* a Petzl e+lite headlamp.  Powered by two CR2032 batteries it can give you enough light to move easily in the dark.  15 lumens for 12 hours or 50 lumens for 9.  Batteries good in storage for 10 years.
* a few band-aid gel blister bandages.
* half a dozen twist top lancets like those used for blood glucose meters - useful for lancing blisters.  If you’re not regularly walking/running long distances, you *will* get blisters.
* a sheet or two of Tegaderm bandage.  (basically just plastic film, can cover a large area).
* one or two Gu carbohydrate gels.  100 calories per gel.  
* a hothands chemical hand warmer
* a modest amount of ibuprofen for normal aches and pains, and several oxycontin for more severe issues.
* a 1 oz squeeze bottle of sunscreen
* lip balm
* lube (we use Bodyglide) for chafing, either clothing on skin or skin on skin.
* a very small knife (we use the Gerber LST Ultralite)

-p W7PFB
73, Don’t forget to smile and have fun!

On Oct 3, 2019, at 5:15 PM, Lindy KG7IFA via Groups.Io <lindyforbarclays@...> wrote:

Good info Paul.  Also, I just received this useful link from WSDOT: https://www.wsdot.com/WINTER/


-----Original Message-----
From: Paul Butzi (W7PFB) <w7pfb@...>
To: snovarc <snovarc@groups.io>
Sent: Wed, Oct 2, 2019 8:56 am
Subject: Re: [snovarc] Car Winter Go Bag

Thanks for sharing your lists, Mel!

My comments on emergency bags in general, and not at all directed at Mel’s arrangement:

* It’s really worth identifying what scenarios you’re trying to address *before* you start making lists and assembling bags.  Is the bag intended to be the resources you need to shelter in place, or is it the resources you’ll need to get home if you have to abandon your vehicle?  (The bags Paula and I have in each vehicle are ‘get home’ bags).

* Anything that requires skills to use is useless if you lack those skills.  So: tools are useless unless you can use them to fix things (and tools are generally heavy).  A commercially available first aid kit probably contains things you don’t know know how to use.  I’ve tried to light fires using a spark stick thing and concluded it’s just dead weight for me.

Things that are in our bags that I generally don’t see in other people’s bags:
* collapsable bottles to hold water for purification.
* chemical handwarmers - I’ve had frightening brushes with hypothermia.  A handwarmer can be a lifesaver.  The ‘Hothands’ brand is our preference.
* Heatsheets Bivvy Sacks - more robust and better than mylar blankets
* vetwrap tape.  
* large trash bags - can be a poncho, can be a groundsheet, generally useful and lightweight.
* an inventory list of what’s in the bag.  Trust me, six months from now you will not remember what the heck is in the bag.  Resources you don’t know you have are essentially useless to you.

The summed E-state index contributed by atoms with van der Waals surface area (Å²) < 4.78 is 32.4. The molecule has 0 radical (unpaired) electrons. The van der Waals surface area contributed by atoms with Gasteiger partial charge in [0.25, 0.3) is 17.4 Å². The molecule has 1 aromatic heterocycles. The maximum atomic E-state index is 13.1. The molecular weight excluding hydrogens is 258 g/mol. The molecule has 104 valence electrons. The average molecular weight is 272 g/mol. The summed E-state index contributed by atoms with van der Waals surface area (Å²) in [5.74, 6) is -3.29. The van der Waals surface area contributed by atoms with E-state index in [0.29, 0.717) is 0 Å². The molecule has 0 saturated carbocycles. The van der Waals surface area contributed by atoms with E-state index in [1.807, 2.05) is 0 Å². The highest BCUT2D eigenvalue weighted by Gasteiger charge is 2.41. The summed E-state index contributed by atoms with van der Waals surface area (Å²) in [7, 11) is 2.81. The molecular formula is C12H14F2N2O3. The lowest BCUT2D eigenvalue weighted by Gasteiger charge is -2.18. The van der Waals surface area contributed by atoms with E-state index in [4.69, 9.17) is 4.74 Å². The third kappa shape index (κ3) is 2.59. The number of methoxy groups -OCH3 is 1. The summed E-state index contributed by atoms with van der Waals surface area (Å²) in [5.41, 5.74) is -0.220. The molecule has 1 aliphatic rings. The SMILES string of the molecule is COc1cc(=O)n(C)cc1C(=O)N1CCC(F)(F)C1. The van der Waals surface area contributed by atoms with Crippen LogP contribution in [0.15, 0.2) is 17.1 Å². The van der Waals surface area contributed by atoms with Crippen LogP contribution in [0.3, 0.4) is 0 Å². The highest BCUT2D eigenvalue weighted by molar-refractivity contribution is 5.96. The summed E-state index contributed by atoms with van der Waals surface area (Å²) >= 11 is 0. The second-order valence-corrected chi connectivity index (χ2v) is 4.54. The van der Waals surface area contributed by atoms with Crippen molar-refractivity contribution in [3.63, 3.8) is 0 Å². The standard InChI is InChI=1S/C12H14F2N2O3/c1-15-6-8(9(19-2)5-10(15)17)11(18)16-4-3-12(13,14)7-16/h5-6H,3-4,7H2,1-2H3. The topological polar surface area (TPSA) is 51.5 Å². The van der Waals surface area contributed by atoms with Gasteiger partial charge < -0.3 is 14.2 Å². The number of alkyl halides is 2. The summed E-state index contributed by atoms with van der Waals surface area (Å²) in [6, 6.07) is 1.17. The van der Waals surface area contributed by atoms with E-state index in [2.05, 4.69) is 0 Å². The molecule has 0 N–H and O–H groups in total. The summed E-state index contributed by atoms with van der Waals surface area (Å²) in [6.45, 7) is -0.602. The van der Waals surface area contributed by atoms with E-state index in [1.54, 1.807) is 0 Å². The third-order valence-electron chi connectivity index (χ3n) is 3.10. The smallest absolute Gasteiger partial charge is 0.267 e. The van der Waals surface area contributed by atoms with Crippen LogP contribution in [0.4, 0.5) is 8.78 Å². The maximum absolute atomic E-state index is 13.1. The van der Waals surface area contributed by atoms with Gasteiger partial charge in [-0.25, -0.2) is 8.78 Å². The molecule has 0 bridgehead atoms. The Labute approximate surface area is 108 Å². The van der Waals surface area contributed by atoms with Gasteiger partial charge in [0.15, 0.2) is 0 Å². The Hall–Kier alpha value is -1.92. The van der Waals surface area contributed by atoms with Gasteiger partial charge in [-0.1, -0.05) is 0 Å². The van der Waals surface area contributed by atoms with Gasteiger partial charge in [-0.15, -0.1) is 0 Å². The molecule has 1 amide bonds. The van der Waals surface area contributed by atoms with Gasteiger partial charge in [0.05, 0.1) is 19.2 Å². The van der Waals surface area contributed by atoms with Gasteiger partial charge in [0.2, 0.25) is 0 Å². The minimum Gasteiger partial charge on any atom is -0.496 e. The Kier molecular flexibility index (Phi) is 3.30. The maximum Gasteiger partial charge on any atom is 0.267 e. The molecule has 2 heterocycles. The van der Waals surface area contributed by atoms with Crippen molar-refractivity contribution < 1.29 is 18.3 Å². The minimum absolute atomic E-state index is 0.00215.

* in our bags items are grouped in ziplock bags, with each bag labeled (e.g. “light/heat”, “food/water”, “hygiene”, etc.) to make it easy to find stuff.  If you use the bag you’re going to be stressed and easily frustrated.

And finally: skills and fitness are more useful than gear.  It’s better to take a first aid course than buy a first aid kit and throw it in your trunk.  It’s better to get fit enough to walk home than it is to put together a get home bag in the unreasonable expectation that you’ll be able to carry it home if the SHTF.

-p W7PFB
73, Don’t forget to smile and have fun!

On Oct 1, 2019, at 1:56 PM, Mel - N7GCO - Cheney, WA <teammel@...> wrote:

A couple of months ago I shared a presentation on Emergency Preparedness with the Spokane ARES group and the Inland Empire VHF clubs. My system is modular. As part of the system each October 1st I add to each vehicle my "Car Winter Go Bag."
The Contents are:
  • Sweatshirt
  • Pants
  • Socks
  • Shoes
  • Jacket (Fleece)
  • Jacket (wind and rain)
  • Gloves
  • Stocking Cap
  • Yellow emergency vest with reflector tape on it
  • Headlamp

I also add Car Tool Emergency bag in winter:
  • Shovel
  • Cat litter or Sand for traction
Whether you use a system like mine or not, you may want to think of adding a winter go bag to your cars.
I attached the handout I shared if you were interested. Miss all of you.

Mel
N7GCO
<Emergency Modules.docx>






Re: Car Winter Go Bag

Paul Butzi (W7PFB)
 

Interesting.  So, when I dole out two weeks worth of my BP meds into my ’14 chambers, one for every day of two weeks’ med and vitamin thingie, I’m committing a felony.

Anyway thanks for the heads up.

-p W7PFB
73, Don’t forget to smile and have fun!

On Oct 21, 2019, at 2:35 PM, Jackson Beard <macleanofduart@...> wrote:

Carrying Rx controlled substance medications outside of a labeled bottle is a felony in Washington.

RCW 69.50.309.

On Mon, Oct 21, 2019, 14:27 Lou Giliberto (KD7HCW) via Groups.Io <louis.giliberto=protonmail.com@groups.io> wrote:
I think for something like oxycotin it should be in an rx bottle with a label. Things might turn out ok but I think walking around with those in a plastic bag is considered suspicious 😉

Otherwise sounds like a great bag! I need to make one, especially for my motorcycle rides. Thanks for sharing!


Sent from ProtonMail mobile



-------- Original Message --------
On Oct 21, 2019, 10:17 AM, Paul Butzi (W7PFB) < w7pfb@...> wrote: